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Jul 25, 2017

I Interview Playwrights Part 966: Holly Hepp-Galván

Holly Hepp-Galván

Hometown: Glen Cove, NY

Current Town: New York, NY

Q:  What are you working on now?

A:  I’m thrilled to have several projects going on at once! I’ve just finished co-writing a play called Guarded which is an adaptation of a novel by Angela Correll. It’s premiering at Pioneer Playhouse in Danville, Kentucky. And if you’ve never heard of this theatre, then you should put it on your radar! They are Kentucky’s oldest outdoor theatre and have been continuously producing plays for 68 years.

In August, I’m premiering Sex with Robots at New Perspectives Theatre Company. I’m very proud to be a member of their 2017 Women’s Work LAB. Six of us have developed new 30- minute plays around the theme “Unhinged” and will have a week of performances from August 7– 12th .

Finally, I’m working on another draft of Lakshmi Counts Her Arms and Legs. It’s based on the true story of Lakshmi Tatma, a girl born in rural India with eight limbs. Many villagers came to worship her because they thought she was a reincarnation of a goddess, but doctors argued that she needed to have the extra limbs surgically removed.

This play explores questions that have always haunted me. Whether it’s extreme cultural differences, or faith versus science - I’m fascinated by how human beings can see the world from such different points of view. What does it mean to think you are right? And is there ever a side that is right?

I also keep coming back again and again to the relationship of our bodies to our selves. What we look like and how we are viewed, as opposed to how we feel inside. I’ve explored this in my play Oddities, about a bearded lady, and in Departure, where a teenager suddenly grows a pair of exquisite wings. Is being different a gift? Or a curse?

Q:  Tell me, if you will, a story from your childhood that explains who you are as a writer or as a person.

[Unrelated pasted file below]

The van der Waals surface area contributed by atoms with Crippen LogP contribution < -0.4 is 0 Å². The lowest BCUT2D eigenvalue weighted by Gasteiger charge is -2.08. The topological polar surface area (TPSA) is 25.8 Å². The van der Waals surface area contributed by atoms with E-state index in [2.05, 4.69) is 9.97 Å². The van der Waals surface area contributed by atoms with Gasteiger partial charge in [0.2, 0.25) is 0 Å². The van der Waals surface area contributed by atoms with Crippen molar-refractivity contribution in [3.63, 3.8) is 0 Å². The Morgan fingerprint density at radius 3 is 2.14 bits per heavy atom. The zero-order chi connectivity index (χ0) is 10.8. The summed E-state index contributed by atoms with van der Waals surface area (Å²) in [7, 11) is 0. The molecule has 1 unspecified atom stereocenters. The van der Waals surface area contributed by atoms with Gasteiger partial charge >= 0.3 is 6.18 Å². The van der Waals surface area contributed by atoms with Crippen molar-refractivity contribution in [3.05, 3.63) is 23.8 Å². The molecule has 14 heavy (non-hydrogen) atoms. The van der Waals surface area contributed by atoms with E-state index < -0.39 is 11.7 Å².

A:  I grew up fascinated by animals and insects. If I could catch it and bring it home, I did. I had jars and jars full of strange bugs that I loved to keep. And since I didn’t have books to look up the names of things, I took very careful, detailed notes to describe what each creature looked like, how it acted, what it ate, and sadly, when it died. I had to write descriptively, but I also waxed poetic about the beauty of living things in the way only a 9-year- old can. I started writing from a deep sense of wonder and that’s something I try to keep to this day.

Q:  If you could change one thing about theater, what would it be?

A:  I would love to change people’s perception of Theatre for Young Audiences! It’s so often perceived as an inferior or less sophisticated version of adult theatre. However in my experience, the TYA community is doing some of the most dynamic, creative, and original work on stage today. I’ve had such positive experiences working with 52nd Street Project here in NYC, as well as the Long Island Children’s Museum. In Austin, Texas, I’ve had the good fortune to work with the incredible Pollyanna Theatre Company. Pollyanna not only commissions playwrights to create 5-7 new plays per season, but they do big, beautiful and imaginative productions. I just returned from seeing the opening of my Playing Possum at The Long Center.

I’d love to see more companies take the bold step of commissioning new works for children.

Q:  What kind of theater excites you?

A:  When I saw War Horse at Lincoln Center, my world turned upside down. I somehow never realized the unlimited and creative potential of puppetry. Since that time, I’ve dived head first into this brilliant art form, both as a writer and as a performing puppeteer. I’ve been amassing books on the history of puppetry, taking workshops, and sitting front row at as many shows as possible. Working with puppets has expanded my idea of what’s possible in theatrical storytelling, both for children and adults. It is a uniquely inspiring and magical art form.

Q:  What advice do you have for playwrights just starting out?

A:  Keep yourself in a state of wonder. Seek out those experiences that astonish and amaze you.

Look through a microscope. Look through a telescope. Hold a large, multi-colored, scary-looking beetle in your hand. Go to an art museum. Go to a junkyard. Wherever you can, look for the things and the people that fill you with awe. That’s when you will create your best work.

Q:  Plugs, please:

A:  Sex with Robots – New Perspectives Theatre Company – August 7 – 12 th , 2017 – Program A

The Hairy Ape – Hunter Puppet Project – August 30, 2017 – Hunter College

Lakshmi Counts Her Arms and Legs – September 5, 2017 at 7pm
Staged reading with Wide-Eyed Productions at Downtown Art – 70 East 4 th Street, NYC

Mysterious Lake – October 29, 2017
Bunraku puppet performance with Izumi Ashizawa in midtown Manhattan

If Wishes Were Fishes – June 22 – July 1 st , 2018 – Pollyanna Theatre Company – Austin, TX

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Obat Wasir

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